The Christmas story is in so many ways the story of dreams. Dreams of expectation, dreams of affirmation and warning, prophetic dreams and dreams fulfilled.
The birth of Jesus was the fulfillment of the hopes and dreams of many generations of faithful men and women, who lived and died in expectation God would send a Messiah to save and redeem his people. God spoke to kings, priests, prophets and holy men and women in dreams and visions. They in turn proclaimed the vision of a people and a world ordered by justice and peace, as in the vision of the Prophet Isaiah that dreamed of the day of the Lord when swords will be turned into plowshares and spears into pruning hooks.
Within the scriptural narrative of Christmas itself, dreams figure prominently in the story. In St. Matthew's gospel Joseph, the husband of Mary and the foster father of Jesus was visited three times by an angel of the Lord in his dreams.
The angel warned Joseph because King Herod sought to kill his newborn son, to save his family he must quickly take the child and his mother, leave his native land and flee to Egypt. After the death of Herod, the angel directed Joseph to return home to the land of Israel with the child and his mother.
Although we may not be visited in our dreams by an angel of the Lord, like Joseph, like the prophets and the saints, we continue to be guided and directed by our dreams - our dreams for ourselves and our families, our dreams for our country, our dreams for a more just and peaceful world.
Our country is the embodiment of the dream in the Declaration of Independence: "We hold these truths to be self-evident, that all men are created equal." In the midst of the Civil War, Abraham Lincoln spoke of that dream, "of a new nation, conceived in liberty and dedicated to the proposition that all men are created equal." One hundred years later his words were echoed by Dr. Martin Luther King Jr., who stood before the Lincoln Memorial and spoke eloquently of his dream of equal treatment for Americans of every race, ethnicity and religious faith; of reconciliation and brotherhood between the descendants of slaves and the descendants of slave-owners and of a society that judges a person based not on skin color but on the content of their character.
The American dream is rooted our shared vision of personal and social equality: As a people we believe with hard work, sacrifice and perseverance, any person, regardless of their race, class, gender or ethnicity, whether born in this country or a newly arrived immigrant, can create a good life for themselves and their family. While some may fear that supporting the Dream Act may threaten the security of our country, it is my perspective that supporting the unity of the family will make our country much stronger and more secure.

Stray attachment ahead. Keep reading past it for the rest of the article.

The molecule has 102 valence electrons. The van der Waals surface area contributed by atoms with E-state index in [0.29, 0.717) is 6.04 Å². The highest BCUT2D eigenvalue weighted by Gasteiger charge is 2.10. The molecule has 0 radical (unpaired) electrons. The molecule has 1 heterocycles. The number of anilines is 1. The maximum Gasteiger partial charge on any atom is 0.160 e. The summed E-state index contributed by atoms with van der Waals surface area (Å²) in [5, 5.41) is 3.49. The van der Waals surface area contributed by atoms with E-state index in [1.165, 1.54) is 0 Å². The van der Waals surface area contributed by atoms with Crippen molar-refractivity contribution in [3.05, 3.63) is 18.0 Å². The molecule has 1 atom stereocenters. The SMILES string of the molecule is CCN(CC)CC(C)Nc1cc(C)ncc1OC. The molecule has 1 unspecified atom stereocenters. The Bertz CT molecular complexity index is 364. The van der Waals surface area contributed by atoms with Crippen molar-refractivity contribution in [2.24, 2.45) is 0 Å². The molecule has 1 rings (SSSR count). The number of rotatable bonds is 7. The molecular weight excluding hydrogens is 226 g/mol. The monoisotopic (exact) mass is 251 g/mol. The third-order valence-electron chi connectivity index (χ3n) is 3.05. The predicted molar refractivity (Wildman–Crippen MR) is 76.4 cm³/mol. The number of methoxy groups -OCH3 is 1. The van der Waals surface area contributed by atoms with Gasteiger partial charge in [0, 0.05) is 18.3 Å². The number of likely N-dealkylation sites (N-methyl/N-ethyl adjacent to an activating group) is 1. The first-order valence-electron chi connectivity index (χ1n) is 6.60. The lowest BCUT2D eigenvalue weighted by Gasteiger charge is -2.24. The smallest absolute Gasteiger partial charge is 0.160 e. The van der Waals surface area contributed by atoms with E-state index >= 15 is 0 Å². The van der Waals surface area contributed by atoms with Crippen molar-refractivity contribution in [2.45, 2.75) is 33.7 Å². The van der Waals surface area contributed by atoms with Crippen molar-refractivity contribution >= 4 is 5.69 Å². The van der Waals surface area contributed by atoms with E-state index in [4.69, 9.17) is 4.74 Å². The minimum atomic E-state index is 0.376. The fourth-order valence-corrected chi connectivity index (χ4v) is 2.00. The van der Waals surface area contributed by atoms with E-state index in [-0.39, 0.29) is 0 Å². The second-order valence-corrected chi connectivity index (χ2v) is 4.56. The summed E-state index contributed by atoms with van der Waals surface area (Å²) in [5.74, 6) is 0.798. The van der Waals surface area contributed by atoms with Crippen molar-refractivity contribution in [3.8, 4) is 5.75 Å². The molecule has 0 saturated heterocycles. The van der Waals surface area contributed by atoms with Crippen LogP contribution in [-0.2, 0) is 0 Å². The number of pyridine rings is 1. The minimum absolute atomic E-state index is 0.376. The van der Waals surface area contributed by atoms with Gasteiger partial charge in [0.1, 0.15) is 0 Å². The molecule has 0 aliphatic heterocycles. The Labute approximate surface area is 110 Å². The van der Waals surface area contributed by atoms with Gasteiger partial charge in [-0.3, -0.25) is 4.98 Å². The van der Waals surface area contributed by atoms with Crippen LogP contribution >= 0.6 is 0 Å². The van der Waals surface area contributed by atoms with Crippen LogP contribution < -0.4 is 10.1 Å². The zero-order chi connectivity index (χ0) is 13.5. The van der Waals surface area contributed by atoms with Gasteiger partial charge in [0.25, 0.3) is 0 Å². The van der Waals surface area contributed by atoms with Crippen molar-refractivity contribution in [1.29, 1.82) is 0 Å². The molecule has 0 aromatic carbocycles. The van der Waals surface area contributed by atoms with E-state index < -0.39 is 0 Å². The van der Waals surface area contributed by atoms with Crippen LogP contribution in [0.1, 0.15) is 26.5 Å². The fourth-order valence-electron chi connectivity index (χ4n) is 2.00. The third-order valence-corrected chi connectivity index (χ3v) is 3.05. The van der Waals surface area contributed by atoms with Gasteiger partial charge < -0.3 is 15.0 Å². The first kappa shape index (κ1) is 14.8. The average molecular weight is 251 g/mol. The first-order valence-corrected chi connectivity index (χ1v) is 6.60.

As I write this column, I am mindful that the U.S. Senate is preparing to vote on the Dream Act. This Dream Act would provide a way for young people, (who were brought to this country as young children but do not have legal immigration status), to earn their citizenship by graduating from college or serving in the armed forces. By the time this article is published, the Senate may have already made its decision. But regardless of the outcome of their vote, it is vital for our society that we act to safeguard the family and work to keep the family together.
During the Christmas season, we remember not only the birth of Jesus but also how the Holy Family sought to do what was best for their infant son by leaving their homeland and settling in a foreign land in search of safety and a better life. Today is no different; each of us are called to do what is best for our families. I think this means doing everything possible to keep families together and to work together to support enactment of laws and public policy that promote the safety, welfare and unity of families.
The angel who came to Joseph in a dream instructed him to do what was best for the child. It is my earnest prayer that in this season of hopes and dreams fulfilled, guided by the example of St. Joseph and led by our dreams, we, as a nation, will do what is best for our sons and daughters.
Burns is the Roman Catholic Bishop of the Diocese of Juneau and Southeast Alaska.
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